Payment processor giant PayPal has twice had to backtrack recently from an apparent attempts at censoring its users.

Scott Bicheno

October 10, 2022

4 Min Read
PayPal ties itself in censorious knots

Payment processor giant PayPal has twice had to backtrack recently from an apparent attempts at censoring its users.

Late last week the Daily Wire reported on a raft of new PayPal policies, scheduled to be implemented on 3 November, among which were the ability to unilaterally take $2,500 from the account of its users every time they violate its acceptable use policy. There were also some additions to the list of things deemed to be violations, including the promotion of misinformation.

Since misinformation is a very nebulous term, defined almost entirely by the person using it, the story attracted a lot of attention. But the real escalation was PayPal’s decision to start fining its users, thus putting any funds of theirs held by the company at immediate risk, without any clear recourse to the legal system or any other kind of due process. This remarkable move received immediate backlash, including from its former President and one of its famous founders.

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That seems to have been enough to persuade PayPal into an immediate retreat, with the company sending the Daily Wire the following statement: “An [Accepted Use Policy] notice recently went out in error that included incorrect information. PayPal is not fining people for misinformation and this language was never intended to be inserted in our policy. We’re sorry for the confusion this has caused.”

We’ll let you decide how plausible that statement is, but the supposed mistake was far from a typo. At the very least, presumably, it was something they were contemplating but hadn’t made a final decision on. It seems more likely, however, that it wasn’t a mistake and they just didn’t anticipate such a strong backlash, so have suspended the update to let the crisis blow over. Any subsequent attempt to introduce unilateral fines, especially for ill-defined infractions, will hopefully be treated with the same level of outrage.

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This drama came just weeks after PayPal permanently closed three of its accounts owned by UK journalist Toby Young. Among his interests are a website that focuses on questioning conventional wisdom, especially on the Covid pandemic and on the climate, and the Free Speech Union, which offers support and legal assistance to people persecuted for their opinions. It seems one of those, probably the former, was deemed to transgress one of PayPal’s metastasising mass of rules, so the decision was made to unilaterally close all accounts associated with him.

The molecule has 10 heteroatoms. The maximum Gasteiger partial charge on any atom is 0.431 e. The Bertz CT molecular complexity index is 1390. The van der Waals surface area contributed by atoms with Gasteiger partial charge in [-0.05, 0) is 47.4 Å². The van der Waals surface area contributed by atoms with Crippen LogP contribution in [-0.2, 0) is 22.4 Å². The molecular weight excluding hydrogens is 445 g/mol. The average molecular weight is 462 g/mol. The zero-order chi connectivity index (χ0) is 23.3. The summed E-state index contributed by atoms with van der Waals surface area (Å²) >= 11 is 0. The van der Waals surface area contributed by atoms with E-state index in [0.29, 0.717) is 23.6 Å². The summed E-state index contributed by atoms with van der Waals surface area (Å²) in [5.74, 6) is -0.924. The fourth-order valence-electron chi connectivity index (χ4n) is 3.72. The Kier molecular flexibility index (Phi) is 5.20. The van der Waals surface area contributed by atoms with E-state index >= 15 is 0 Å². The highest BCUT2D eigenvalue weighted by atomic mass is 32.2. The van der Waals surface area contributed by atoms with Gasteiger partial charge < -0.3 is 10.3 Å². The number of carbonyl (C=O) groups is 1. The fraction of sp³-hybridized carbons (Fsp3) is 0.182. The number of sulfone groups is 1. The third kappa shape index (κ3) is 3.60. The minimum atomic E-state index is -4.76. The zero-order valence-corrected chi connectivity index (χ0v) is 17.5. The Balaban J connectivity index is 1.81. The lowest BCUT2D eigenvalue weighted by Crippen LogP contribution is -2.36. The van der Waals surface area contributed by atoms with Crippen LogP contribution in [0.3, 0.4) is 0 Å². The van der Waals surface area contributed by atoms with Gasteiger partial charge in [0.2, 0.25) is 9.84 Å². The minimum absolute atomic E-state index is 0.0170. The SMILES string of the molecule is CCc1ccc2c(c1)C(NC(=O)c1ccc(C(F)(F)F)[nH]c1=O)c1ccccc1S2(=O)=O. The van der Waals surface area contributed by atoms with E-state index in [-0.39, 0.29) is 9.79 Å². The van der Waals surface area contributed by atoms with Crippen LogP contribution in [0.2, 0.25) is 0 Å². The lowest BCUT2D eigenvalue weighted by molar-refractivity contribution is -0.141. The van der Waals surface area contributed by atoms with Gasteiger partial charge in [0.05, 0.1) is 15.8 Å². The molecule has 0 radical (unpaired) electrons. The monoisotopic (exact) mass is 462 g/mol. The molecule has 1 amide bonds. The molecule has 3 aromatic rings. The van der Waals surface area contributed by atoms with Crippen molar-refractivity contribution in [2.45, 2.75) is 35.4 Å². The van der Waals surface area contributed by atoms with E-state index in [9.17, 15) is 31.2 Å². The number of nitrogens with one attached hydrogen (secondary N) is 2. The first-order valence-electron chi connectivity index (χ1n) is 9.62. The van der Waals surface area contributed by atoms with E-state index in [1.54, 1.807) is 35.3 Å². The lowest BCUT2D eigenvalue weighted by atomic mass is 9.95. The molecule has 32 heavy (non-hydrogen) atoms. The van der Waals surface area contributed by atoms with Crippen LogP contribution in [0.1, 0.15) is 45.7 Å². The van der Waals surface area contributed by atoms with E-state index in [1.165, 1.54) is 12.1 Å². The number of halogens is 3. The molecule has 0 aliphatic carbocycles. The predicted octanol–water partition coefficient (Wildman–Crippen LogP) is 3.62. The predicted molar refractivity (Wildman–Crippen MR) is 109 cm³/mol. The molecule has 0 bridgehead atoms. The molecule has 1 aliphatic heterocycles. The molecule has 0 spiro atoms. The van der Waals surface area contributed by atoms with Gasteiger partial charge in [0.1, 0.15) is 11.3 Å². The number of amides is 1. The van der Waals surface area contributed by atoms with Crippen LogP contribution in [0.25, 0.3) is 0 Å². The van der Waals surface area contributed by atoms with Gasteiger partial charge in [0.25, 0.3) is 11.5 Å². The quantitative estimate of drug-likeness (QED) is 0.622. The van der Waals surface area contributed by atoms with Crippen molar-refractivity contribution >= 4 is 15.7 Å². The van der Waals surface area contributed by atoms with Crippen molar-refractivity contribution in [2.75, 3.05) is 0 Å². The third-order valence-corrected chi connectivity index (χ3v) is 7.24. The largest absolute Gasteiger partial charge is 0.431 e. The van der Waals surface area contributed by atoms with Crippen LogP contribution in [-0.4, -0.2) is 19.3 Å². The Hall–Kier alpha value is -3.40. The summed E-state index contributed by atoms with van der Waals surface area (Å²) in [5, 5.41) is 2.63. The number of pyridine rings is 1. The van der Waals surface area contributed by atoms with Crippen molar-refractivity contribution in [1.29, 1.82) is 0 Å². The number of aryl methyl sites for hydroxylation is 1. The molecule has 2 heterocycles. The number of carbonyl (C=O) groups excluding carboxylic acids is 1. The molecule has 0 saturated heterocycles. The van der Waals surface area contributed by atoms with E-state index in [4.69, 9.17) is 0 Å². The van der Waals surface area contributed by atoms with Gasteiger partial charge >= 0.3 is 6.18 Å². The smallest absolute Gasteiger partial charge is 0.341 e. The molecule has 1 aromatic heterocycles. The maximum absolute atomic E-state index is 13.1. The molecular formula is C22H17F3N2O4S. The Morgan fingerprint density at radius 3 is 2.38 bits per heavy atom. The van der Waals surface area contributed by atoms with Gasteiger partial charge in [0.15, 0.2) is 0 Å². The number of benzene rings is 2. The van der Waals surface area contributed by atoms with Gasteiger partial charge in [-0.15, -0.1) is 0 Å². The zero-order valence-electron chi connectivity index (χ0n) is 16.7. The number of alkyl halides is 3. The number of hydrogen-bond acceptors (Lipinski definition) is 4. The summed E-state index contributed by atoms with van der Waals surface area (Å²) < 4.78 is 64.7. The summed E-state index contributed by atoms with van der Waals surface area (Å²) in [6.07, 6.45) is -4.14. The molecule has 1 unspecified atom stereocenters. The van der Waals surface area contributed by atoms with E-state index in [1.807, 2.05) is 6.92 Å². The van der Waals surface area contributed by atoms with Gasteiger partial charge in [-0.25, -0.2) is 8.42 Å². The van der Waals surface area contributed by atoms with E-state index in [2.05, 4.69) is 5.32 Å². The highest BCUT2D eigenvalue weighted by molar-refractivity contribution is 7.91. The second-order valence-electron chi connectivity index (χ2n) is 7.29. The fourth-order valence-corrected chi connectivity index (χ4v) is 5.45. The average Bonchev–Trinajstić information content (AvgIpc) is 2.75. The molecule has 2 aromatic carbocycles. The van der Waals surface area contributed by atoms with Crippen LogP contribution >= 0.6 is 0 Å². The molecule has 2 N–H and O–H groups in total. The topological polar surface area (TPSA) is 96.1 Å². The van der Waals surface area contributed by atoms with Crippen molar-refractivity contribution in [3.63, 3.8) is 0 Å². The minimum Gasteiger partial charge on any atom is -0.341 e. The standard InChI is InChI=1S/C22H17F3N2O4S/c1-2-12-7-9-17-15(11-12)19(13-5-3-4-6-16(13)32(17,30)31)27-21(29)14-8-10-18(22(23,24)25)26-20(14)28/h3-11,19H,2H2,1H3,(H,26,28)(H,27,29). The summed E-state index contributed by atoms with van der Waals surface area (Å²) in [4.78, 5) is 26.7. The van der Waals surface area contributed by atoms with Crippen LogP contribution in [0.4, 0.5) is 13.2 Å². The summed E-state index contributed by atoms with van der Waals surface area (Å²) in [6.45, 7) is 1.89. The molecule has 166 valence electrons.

Unsurprisingly, Young was able to share his plight with much of the UK media, resulting in many prominent UK figures, including 42 MPs, speaking out in opposition to the move. Eventually PayPal caved in to the pressure and restored the accounts, not before muttering something about ‘misinformation’ when pressed by the media to justify its actions.

So twice in the space of a month PayPal has made clumsy attempts to censor what it considers to be misinformation by its users and both times it has not only been forced into a humiliating retreat, but has suffered significant reputational damage as a result. Why would an otherwise apparently well-run and professional organisation continue with such acts of self-harm? The answer way lie with politicians.

For years now law-makers, especially in the US, have been pressuring social media companies to censor content they don’t like. But why worry about social media when you can effectively exclude the wielders of undesired opinions from the digital economy and the internet entirely? It’s quite possible that the decision of AWS to cancel the social media site Parler in early 2021 demonstrated to them the full extent to which a few tech giants control nearly everything these days.

It seems plausible that PayPal has been under political pressure to do something about ‘misinformation’, which is pushing it towards undefendable policy changes and enforcement actions. If that’s the case, the same pressure is presumably being applied across the whole of ‘big tech’. The co-opting of digital platform providers to censor their users seems like a clear attempt to circumvent legal due process, so we can only hope one of these clumsy attempts results in solid legal precedent being set before it’s too late.


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About the Author(s)

Scott Bicheno

As the Editorial Director of, Scott oversees all editorial activity on the site and also manages the Intelligence arm, which focuses on analysis and bespoke content.
Scott has been covering the mobile phone and broader technology industries for over ten years. Prior to Scott was the primary smartphone specialist at industry analyst Strategy Analytics’. Before that Scott was a technology journalist, covering the PC and telecoms sectors from a business perspective.
Follow him @scottbicheno

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